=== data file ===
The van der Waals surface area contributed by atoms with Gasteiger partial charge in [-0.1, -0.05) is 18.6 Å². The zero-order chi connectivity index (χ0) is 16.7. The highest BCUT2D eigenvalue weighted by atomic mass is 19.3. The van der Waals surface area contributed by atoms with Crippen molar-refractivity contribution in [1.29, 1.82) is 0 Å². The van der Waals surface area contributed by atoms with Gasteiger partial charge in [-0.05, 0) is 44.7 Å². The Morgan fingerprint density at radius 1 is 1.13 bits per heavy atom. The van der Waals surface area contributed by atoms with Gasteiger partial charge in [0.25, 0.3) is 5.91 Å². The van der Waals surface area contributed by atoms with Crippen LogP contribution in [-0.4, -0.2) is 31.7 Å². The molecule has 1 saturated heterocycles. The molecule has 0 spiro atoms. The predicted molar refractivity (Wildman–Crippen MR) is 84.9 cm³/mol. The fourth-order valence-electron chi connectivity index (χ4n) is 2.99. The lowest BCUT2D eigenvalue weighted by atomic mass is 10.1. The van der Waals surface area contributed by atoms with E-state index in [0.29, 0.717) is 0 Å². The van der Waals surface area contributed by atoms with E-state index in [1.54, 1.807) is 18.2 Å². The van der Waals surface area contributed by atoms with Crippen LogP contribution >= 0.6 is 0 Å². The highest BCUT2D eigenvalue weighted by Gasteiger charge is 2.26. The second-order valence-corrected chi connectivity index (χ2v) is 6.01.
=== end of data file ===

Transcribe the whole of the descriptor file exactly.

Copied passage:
The van der Waals surface area contributed by atoms with Gasteiger partial charge in [-0.1, -0.05) is 18.6 Å². The zero-order chi connectivity index (χ0) is 16.7. The highest BCUT2D eigenvalue weighted by atomic mass is 19.3. The van der Waals surface area contributed by atoms with Crippen molar-refractivity contribution in [1.29, 1.82) is 0 Å². The van der Waals surface area contributed by atoms with Gasteiger partial charge in [-0.05, 0) is 44.7 Å². The Morgan fingerprint density at radius 1 is 1.13 bits per heavy atom. The van der Waals surface area contributed by atoms with Gasteiger partial charge in [0.25, 0.3) is 5.91 Å². The van der Waals surface area contributed by atoms with Crippen LogP contribution in [-0.4, -0.2) is 31.7 Å². The molecule has 1 saturated heterocycles. The molecule has 0 spiro atoms. The predicted molar refractivity (Wildman–Crippen MR) is 84.9 cm³/mol. The fourth-order valence-electron chi connectivity index (χ4n) is 2.99. The lowest BCUT2D eigenvalue weighted by atomic mass is 10.1. The van der Waals surface area contributed by atoms with E-state index in [0.29, 0.717) is 0 Å². The van der Waals surface area contributed by atoms with E-state index in [1.54, 1.807) is 18.2 Å². The van der Waals surface area contributed by atoms with Crippen LogP contribution >= 0.6 is 0 Å². The highest BCUT2D eigenvalue weighted by Gasteiger charge is 2.26. The second-order valence-corrected chi connectivity index (χ2v) is 6.01.